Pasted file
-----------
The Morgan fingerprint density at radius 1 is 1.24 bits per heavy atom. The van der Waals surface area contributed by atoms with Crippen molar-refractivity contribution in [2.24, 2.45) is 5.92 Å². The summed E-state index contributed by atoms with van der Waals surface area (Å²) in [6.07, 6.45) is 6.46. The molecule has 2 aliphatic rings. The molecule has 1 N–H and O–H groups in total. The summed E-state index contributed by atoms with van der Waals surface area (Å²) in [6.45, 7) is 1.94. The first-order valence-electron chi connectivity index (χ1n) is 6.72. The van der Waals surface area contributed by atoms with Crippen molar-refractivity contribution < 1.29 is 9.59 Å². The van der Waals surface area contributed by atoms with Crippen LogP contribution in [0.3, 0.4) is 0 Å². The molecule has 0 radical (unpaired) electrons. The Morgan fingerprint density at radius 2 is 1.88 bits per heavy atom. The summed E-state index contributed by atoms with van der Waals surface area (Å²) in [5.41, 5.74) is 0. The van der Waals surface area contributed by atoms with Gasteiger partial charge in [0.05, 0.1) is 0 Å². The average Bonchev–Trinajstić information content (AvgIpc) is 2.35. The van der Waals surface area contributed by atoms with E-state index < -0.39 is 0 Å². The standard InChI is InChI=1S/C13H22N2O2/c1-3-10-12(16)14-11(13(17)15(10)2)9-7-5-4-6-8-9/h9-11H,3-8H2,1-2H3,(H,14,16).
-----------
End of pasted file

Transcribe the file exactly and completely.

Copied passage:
The Morgan fingerprint density at radius 1 is 1.24 bits per heavy atom. The van der Waals surface area contributed by atoms with Crippen molar-refractivity contribution in [2.24, 2.45) is 5.92 Å². The summed E-state index contributed by atoms with van der Waals surface area (Å²) in [6.07, 6.45) is 6.46. The molecule has 2 aliphatic rings. The molecule has 1 N–H and O–H groups in total. The summed E-state index contributed by atoms with van der Waals surface area (Å²) in [6.45, 7) is 1.94. The first-order valence-electron chi connectivity index (χ1n) is 6.72. The van der Waals surface area contributed by atoms with Crippen molar-refractivity contribution < 1.29 is 9.59 Å². The van der Waals surface area contributed by atoms with Crippen LogP contribution in [0.3, 0.4) is 0 Å². The molecule has 0 radical (unpaired) electrons. The Morgan fingerprint density at radius 2 is 1.88 bits per heavy atom. The summed E-state index contributed by atoms with van der Waals surface area (Å²) in [5.41, 5.74) is 0. The van der Waals surface area contributed by atoms with Gasteiger partial charge in [0.05, 0.1) is 0 Å². The average Bonchev–Trinajstić information content (AvgIpc) is 2.35. The van der Waals surface area contributed by atoms with E-state index < -0.39 is 0 Å². The standard InChI is InChI=1S/C13H22N2O2/c1-3-10-12(16)14-11(13(17)15(10)2)9-7-5-4-6-8-9/h9-11H,3-8H2,1-2H3,(H,14,16).